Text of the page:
Quite why David Starkey was on the Newsnight panel in the first place remains something of a mystery. His specialism is the Tudor period, and whilst it might have been enlightening to hear him on the topic with regard to recent events, that’s not what we got. Neither is he an authority on the history of London, ‘black British history’ or anything other possible research area that springs to mind as being faintly relevant. One can only presume, sadly, that he was there for his ratings and his ability to ‘generate debate’. In that at least he turned out to be an ideal booking.
Emily Maitlis asked David Starkey for his opinion on the causes of the riots-he responded by pointing out that as a historian, in one sense he couldn’t say what had caused events, as it was too soon to say. I was actually quite taken with that response, and thought it spot on. Then the other shoe dropped:
‘The whites have become black’
This statement assumes 2 things: firstly that there are such things as ‘white’ and ‘black’ culture. Secondly, that it was the assumption of ‘black culture’ by white people that has led to the lawlessness and abandonment of fellow feeling, expressed through the riots.
I used to visit my mother in South Africa during the eighties, and lived there for several years in the nineties. I observed as a teenager & as an adult, the way in which people, sensing that flat-out racism was no longer a la mode, shall we say, would recast their views thus:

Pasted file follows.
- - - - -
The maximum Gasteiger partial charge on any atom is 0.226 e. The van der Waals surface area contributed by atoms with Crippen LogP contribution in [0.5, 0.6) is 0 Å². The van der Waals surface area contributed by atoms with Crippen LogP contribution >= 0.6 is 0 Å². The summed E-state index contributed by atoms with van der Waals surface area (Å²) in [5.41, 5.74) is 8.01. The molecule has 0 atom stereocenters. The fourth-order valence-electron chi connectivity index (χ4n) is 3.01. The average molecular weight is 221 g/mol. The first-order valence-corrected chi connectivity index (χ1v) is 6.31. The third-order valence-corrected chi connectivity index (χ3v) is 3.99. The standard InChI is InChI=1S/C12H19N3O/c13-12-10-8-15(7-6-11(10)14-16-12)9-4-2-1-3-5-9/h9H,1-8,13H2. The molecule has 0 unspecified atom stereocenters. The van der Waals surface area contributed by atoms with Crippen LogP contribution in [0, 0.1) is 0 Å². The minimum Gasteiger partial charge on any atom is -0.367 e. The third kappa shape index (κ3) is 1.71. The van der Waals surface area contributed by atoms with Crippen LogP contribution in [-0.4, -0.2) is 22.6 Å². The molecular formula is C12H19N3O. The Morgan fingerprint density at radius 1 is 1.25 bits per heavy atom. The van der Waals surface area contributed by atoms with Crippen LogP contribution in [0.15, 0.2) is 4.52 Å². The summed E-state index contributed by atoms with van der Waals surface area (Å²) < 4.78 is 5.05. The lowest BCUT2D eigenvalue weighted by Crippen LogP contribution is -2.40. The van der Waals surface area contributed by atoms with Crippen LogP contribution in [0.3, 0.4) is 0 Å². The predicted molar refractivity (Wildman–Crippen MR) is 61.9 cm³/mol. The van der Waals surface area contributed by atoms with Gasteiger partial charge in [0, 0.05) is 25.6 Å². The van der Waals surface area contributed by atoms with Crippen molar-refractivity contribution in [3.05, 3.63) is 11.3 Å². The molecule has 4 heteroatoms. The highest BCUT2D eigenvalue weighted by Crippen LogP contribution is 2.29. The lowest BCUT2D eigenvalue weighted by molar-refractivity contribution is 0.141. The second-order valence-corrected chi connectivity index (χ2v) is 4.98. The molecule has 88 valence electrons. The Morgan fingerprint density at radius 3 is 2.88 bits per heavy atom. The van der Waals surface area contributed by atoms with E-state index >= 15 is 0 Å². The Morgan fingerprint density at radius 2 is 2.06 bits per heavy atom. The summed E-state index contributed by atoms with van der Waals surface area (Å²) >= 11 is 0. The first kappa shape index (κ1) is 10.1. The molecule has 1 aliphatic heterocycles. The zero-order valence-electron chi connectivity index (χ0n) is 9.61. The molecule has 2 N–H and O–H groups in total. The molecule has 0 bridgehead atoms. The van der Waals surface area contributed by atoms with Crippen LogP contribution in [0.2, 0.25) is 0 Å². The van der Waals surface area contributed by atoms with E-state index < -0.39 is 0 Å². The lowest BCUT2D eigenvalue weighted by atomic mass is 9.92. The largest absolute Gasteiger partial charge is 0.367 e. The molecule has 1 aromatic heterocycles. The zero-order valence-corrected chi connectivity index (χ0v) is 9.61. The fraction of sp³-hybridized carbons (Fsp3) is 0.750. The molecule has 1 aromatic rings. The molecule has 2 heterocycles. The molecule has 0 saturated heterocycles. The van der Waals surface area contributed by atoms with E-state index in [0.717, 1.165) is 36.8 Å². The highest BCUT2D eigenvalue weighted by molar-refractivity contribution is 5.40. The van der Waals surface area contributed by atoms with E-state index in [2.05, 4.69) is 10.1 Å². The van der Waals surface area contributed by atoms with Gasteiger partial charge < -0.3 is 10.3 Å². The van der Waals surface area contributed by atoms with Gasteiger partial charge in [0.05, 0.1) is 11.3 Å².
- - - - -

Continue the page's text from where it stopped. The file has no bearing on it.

‘I’m not a racist. I’m a racialist. I don’t think people are better than each other, they’re just different. So why would someone from Khayelitsha want to live next door to me/go to my son’s school?’
I would put Starkey into this camp: A racist, but one who hides his racism under a veneer of ‘culture’. As he said ‘It’s not skin colour, it’s culture’. He then associates black culture with the rioting on the streets- ‘It certainly glorifies it’.
Later on in the panel discussion, he quoted a text message sent by a girl caught up in the riots, delivered in a faux Jamaican patois.
Young people have always had their own slang/groupspeech. Judging from my son and his friends, at the moment these consist of faux-Californian, faux-Italian (via Assassin’s Creed), text speak, faux-Essex and yes, faux-Jamaican. But to suggest that one text message sent by one teenager proves anything, is well, ridiculous.
Which brings me onto the question of technology: There has been has been much breathless commentary of the role of the Blackberry Messenger system in the riots, and in particular their spread over different districts of London. Repeat after me-technology is never a cause of events. It can enable people to act on their impulses, but can never cause them in the first place. To suggest as some have, that BBM was a contributory cause, is like saying the trains delivering troops to the Belgian front caused the First World War. After all, if technology was going to prevent crime, you’d have thought CCTV would have been of utility-and that has only enabled the police to do their job after the event.
Starkey, unprompted, brought up Enoch Powell’s ‘Rivers of blood’ speech. Now, that speech isn’t just a speech, any more than Martin Luther King’s ‘I have a dream’ speech is just a speech. It’s a signifier- or, in crude terms, a dog-whistle. It says ‘I am about to talk about the impact of immigration in terms of race, even if I subsequently deny it.’ Which he duly did.